Careful what you wish for… but wishing is not enough
The celebrity protection business has allowed me the ability to travel the world and it’s taken a lot of blood, sweat, and tears.
I’ve had to make financial and personal sacrifices to get where I am at in my career, and throughout my travels, I continue to run into people who invariably say they want to do what I do, or go one step further, and say they actually want to be me! The problem with this is, they see the end result and not the hard work it took to get there. They picture themselves going right from their current situation to my end result just by a chance meeting in a night club, red carpet or worse yet, social media interaction.
Whenever possible, I try and be understanding of what they are really saying, but when the situation allows for a longer discussion, I have no problem telling someone that they are asking for something that they have not put the time in to warrant. Sure some people get it “easy” they luck into a choice assignment or “fake it until they make it” but I have always said, you should measure your success in the executive protection industry by way of longevity. Measuring YOUR success by what current status your client has, or the number of zeros in his or her bank account is an illusion, it’s temporary. If the plan is to make a career as a celebrity protection agent, then careers are defined by longevity, otherwise, it is simply a job.
Are you committed?
So you WANT to be a celebrity protection agent and you want it now but do you have the discipline that it takes to get it, and more importantly, to keep it. Remember that blood, sweat, and tears I mentioned earlier? That’s not a slogan, each and every word in that statement I experienced multiple times in my quest to follow my career path. Are you ok with missing a spouse’s birthday? How about your child’s? The reality is if you make this a career (not a job), the likelihood of that happening is high. You are going to make sacrifices and you are going to lose friends. I know many that will say yes in the abstract but when reality catches up and it’s GO time, sometimes their tune changes. “Elijah, I’m glad you choose me for the assignment, just so you know I have to be home on the 15th as my son has his little league try-outs.” I have to be honest and say, if the assignment extends past the 15th, I’m likely going to use someone else from the outset. Why? Because VIP clients appreciate familiarity, and the rotation of security personnel does not project stability but rather just the opposite.
Are you prepared?
And then there are those that profess to be ready with their mouths but have none of their ducks in a row. For example, you are not ready to work with clients that travel internationally if you do not have a passport. That might sound like a no-brainer, but I would swear on any holy book you put in front of me that I have had individuals who have done just that. Yes, there are ways to obtain a last-minute passport, but that’s not going to inspire confidence in me as a decision maker, and it’s just an invitation for Murphy’s Law to strike.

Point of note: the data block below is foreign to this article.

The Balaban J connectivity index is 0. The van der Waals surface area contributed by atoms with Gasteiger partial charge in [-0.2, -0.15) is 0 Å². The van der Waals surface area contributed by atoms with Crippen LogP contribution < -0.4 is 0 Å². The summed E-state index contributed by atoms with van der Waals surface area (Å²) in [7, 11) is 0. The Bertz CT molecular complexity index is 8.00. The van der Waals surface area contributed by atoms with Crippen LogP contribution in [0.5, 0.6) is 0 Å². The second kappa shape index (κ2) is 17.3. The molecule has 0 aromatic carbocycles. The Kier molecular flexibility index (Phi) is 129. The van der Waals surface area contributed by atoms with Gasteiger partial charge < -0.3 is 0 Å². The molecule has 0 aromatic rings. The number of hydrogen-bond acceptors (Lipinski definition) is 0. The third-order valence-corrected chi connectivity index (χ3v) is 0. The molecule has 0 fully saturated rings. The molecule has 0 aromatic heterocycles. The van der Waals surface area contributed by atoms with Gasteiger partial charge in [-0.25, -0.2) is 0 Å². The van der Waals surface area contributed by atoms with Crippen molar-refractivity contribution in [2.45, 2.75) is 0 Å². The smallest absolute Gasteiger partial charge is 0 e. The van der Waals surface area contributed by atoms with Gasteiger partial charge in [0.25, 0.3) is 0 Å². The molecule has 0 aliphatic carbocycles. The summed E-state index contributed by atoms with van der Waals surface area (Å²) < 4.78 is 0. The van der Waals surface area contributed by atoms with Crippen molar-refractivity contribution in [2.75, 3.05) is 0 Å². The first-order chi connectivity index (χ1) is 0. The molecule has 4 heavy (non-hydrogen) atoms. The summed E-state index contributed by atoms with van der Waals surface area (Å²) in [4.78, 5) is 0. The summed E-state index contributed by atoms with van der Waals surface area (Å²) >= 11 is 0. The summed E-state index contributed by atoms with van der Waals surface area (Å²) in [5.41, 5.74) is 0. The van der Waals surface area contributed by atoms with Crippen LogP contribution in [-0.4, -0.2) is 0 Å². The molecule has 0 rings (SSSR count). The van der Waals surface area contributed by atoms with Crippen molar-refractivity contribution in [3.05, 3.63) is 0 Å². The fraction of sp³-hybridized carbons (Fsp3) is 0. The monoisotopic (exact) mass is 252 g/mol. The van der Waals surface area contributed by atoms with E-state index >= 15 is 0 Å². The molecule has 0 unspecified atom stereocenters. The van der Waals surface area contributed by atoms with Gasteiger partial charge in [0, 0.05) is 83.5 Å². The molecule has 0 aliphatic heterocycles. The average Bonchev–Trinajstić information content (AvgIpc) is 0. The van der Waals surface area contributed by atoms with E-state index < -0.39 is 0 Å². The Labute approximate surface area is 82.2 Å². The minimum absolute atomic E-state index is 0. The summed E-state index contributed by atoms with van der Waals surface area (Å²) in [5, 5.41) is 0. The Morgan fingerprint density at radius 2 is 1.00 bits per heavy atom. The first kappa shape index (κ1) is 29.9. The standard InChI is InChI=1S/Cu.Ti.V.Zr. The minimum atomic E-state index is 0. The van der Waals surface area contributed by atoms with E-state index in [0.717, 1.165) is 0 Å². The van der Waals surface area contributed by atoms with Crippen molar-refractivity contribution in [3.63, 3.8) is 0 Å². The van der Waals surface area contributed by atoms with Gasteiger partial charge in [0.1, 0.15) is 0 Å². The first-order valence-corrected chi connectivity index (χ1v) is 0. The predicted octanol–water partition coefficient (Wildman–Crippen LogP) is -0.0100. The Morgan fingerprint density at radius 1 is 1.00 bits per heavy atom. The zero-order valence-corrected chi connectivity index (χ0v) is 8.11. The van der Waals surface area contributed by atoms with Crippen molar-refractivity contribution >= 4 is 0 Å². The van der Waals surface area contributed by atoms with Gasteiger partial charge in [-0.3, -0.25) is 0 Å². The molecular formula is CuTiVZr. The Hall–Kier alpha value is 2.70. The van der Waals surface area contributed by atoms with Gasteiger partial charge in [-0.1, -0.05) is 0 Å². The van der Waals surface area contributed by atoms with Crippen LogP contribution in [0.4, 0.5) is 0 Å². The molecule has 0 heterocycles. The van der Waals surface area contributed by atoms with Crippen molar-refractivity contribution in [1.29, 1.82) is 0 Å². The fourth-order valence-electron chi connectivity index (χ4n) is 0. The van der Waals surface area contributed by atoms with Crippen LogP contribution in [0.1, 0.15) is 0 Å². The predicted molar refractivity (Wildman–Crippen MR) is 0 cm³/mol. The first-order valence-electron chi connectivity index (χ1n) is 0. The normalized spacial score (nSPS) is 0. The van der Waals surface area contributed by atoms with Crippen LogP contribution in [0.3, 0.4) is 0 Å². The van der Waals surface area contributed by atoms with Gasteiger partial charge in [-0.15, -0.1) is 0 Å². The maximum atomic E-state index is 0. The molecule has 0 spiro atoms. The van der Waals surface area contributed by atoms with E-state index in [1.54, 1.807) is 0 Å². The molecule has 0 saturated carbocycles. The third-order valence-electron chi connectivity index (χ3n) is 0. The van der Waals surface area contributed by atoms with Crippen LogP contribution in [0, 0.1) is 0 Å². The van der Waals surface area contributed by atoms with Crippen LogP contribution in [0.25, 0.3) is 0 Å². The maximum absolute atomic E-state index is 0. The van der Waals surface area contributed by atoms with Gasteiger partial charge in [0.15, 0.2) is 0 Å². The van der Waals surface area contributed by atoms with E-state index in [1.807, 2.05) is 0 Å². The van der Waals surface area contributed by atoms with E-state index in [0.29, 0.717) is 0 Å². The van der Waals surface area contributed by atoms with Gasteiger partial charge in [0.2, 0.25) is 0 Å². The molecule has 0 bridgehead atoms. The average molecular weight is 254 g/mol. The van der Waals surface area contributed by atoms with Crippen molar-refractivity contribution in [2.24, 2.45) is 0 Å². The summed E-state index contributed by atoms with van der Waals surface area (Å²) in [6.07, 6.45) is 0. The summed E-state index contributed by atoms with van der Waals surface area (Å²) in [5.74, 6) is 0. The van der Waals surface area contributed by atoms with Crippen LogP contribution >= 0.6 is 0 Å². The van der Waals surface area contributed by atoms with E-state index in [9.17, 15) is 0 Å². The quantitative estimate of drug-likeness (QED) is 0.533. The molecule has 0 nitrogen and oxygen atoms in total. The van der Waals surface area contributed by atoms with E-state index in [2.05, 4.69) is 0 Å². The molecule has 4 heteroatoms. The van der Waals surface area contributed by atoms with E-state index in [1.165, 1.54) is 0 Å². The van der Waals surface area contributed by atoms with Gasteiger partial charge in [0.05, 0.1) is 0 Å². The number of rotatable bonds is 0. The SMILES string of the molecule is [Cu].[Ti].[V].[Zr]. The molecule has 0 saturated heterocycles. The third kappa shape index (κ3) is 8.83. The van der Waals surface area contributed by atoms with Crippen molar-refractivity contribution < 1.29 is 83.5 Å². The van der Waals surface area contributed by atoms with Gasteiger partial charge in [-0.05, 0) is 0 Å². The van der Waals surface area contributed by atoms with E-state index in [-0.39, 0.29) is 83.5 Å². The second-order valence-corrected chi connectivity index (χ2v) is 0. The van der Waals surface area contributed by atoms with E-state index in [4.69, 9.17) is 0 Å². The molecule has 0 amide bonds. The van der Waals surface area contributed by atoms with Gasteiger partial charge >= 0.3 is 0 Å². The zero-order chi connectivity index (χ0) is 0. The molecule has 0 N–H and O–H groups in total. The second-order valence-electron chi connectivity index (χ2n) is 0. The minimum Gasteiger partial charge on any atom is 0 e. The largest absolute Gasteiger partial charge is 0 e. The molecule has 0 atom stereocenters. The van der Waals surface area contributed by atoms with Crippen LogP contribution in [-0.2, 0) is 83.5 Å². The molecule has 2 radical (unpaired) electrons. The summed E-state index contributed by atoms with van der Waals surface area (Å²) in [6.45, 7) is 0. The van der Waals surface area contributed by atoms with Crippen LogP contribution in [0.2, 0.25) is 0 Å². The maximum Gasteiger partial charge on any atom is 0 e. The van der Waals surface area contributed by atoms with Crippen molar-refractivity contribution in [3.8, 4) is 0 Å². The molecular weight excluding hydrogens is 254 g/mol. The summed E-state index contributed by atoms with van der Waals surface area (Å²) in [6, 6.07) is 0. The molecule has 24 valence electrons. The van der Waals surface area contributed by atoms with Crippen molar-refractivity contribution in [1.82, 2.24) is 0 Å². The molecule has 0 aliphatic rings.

Are you ready?
Oh, you have your passport, so what I’m saying doesn’t apply to you? Here’s a question, same scenario, for US-based agents, do you have your Global Entry Card? The client does, and upon their return to the US they are going to bypass the long lines, whisk right through Customs and Immigration using Global Entry, grab bags and depart the terminal. You, on the other hand, are going to be number 87 in the regular line watching the client walk out because it’s unlikely they are going to wait on you. These are just a sliver of the things you have to do to “Stay Ready” in this profession.
Then there are the “fanboy” mistakes. No, you cannot get a photo or an autograph from the VIP, don’t ask. First of all, it does not inspire confidence, and it makes me question, what your true intentions are. Are you working or trying to be popular with your friends? Don’t be the agent that ends up getting unselected, for a detail because his Facebook page has several photos of him with his arm around (insert celebrity here). In all likelihood, this person is not even on the VIP’s Close Protection Detail, but rather was involved with event security in some form and then asked for the photo. However, if you can’t keep it 100% professional then, why would I want to take the risk that you would do it when it is just you and the Protectee alone?
Top of your game
I want everyone to achieve their professional goals, and I take great satisfaction in, “paying it forward,” having helped quite a few men and women along that path in my time. With that said, not everyone is ready to move from the minor leagues to the majors, and there are quite a few players who having been drafted, still sit on the bench for multiple seasons. To be on the starting team you have to be at the top of your game and minimize errors when it’s your time to step to the plate. Once there, you are expected to produce, each and every time. I mean it’s what you wished for, right?
Keeping Your Edge: So, You Want to be a Celebrity Protection Agent?
By: Elijah Shaw
Elijah J. Shaw is the CEO of ICON Global, Inc. A consulting firm specializing in Executive and VIP Protection. Elijah teaches an internationally recognized program on Celebrity & VIP Protection at the ICON Academy, and with Executive Security International(ESI). Elijah also serves as the current National Director of the North American Bodyguard Association (NABA) and is the Editor of the Circuit Magazine in which he writes an ongoing column entitled, Keeping Your Edge.